A UT Austin undergraduate’s research could help change the way doctors diagnose diseases with known protein biomarkers like multiple sclerosis and leukemia.
Courtney Koepke, a Plan II and biomedical engineering junior, is an undergraduate research assistant at UT Austin’s Laboratory of Biomaterials, Drug Delivery and Bionanotechnology.
“As a freshman entering college, I didn’t know much about research or understand the important role it plays in the continual advancement of society,” Koepke says.
That changed when Nicholas Peppas, a biomedical engineering researcher at UT Austin, was a guest lecturer in one of Koepke’s classes. Intrigued by his presentation, Koepke looked into the research he and his lab were doing.
“As I read some of the recent publications from the lab, I realized I wanted to be a part of the research that was being conducted and a part of the group of individuals truly aspiring to change the world,” she says. “The rest, as they say, is history.”
Koepke began working in Peppas’ lab at the beginning of her sophomore year. The experience has not only served as a vehicle for intellectual discovery, but also self-discovery.
“The motivating idea behind research is the discovery of new knowledge, which drives innovation and improvement in all areas of society,” Koepke says. “Being a part of that societal improvement and something bigger than oneself is something every undergraduate student can benefit from. Furthermore, research can allow undergraduates to uncover their strengths and weaknesses as well as likes and dislikes at an early age.”
The research Koepke is conducting is focused on molecularly imprinted polymers, or plastic antibodies, which are created in a lab to mimic naturally occurring antibodies.
“My research focuses on plastic antibodies as a recognition element for disease because over time naturally occurring antibodies become unstable and useless for recognition,” she says. “The goal of my research is to create a diagnostic tool to recognize protein biomarkers for disease. Using plastic antibodies as the recognition element in a diagnostic tool would allow for quicker and easier diagnosis of diseases such as multiple sclerosis, meningitis and leukemia.”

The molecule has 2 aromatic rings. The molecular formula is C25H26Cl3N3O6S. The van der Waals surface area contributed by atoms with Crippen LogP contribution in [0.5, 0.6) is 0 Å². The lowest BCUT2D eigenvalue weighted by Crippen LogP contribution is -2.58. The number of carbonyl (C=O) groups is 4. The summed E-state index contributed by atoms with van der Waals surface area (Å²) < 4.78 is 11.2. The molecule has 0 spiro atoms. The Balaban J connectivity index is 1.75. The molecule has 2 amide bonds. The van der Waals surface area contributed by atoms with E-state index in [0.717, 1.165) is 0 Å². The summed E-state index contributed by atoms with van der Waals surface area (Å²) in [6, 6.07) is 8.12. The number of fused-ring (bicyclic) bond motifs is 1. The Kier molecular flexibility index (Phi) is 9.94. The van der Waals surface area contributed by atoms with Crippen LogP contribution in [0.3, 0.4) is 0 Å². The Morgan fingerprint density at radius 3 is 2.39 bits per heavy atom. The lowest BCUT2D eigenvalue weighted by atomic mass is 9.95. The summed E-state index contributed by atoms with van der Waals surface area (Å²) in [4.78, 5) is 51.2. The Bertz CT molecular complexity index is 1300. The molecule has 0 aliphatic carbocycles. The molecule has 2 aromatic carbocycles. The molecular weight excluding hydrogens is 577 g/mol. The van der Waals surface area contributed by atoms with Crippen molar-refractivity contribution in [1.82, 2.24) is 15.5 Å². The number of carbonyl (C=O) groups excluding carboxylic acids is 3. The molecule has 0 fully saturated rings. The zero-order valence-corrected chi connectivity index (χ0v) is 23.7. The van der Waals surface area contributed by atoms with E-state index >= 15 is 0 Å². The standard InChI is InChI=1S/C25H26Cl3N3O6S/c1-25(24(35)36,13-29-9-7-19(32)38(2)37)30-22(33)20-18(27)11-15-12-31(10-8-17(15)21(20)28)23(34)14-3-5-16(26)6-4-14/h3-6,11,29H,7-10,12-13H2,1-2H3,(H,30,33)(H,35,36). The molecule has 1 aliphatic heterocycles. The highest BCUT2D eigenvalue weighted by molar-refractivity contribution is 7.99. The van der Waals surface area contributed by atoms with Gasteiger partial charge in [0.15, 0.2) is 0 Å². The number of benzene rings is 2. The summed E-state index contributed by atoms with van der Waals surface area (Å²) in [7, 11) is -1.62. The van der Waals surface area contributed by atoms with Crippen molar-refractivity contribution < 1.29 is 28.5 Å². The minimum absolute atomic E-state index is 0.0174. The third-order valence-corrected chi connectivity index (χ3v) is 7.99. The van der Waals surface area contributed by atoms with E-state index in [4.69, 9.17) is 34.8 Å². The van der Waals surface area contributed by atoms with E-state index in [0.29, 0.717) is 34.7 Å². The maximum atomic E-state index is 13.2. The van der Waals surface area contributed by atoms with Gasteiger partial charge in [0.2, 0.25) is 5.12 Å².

The liberal arts component to Koepke’s education has made a big impact on the way she approaches her work. As a Plan II student, she’s worked closely with students from a variety of backgrounds, who have exposed her to diverse opinions that challenge and expand her worldview.
“Taking classes such as world literature and philosophy has helped me mature intellectually in ways my science and engineering classes never could have,” Koepke says. “Liberal arts classes have forced me to question society and how it’s structured, as well as humanity and what our duty to it is as individuals.”
Koepke serves as president of Texas Engineering World Health, an organization that aims to create more equitable global health through innovation in medical technology.
Last year, Koepke and her teammates designed an app called Audiometry Made Easy, which provides a free audiometry test to assess hearing loss. It’s an important resource, especially in developing countries where a normal audiometer is an expensive and widely unavailable tool. The app is currently available in the Google Play store, and has received feedback from people using it around the world.
Koepke is also an active member in Women in Biomedical Engineering and she recently joined Texas 4000, through which she will bike from Austin to Anchorage in the summer of 2016 to raise money and awareness for cancer research.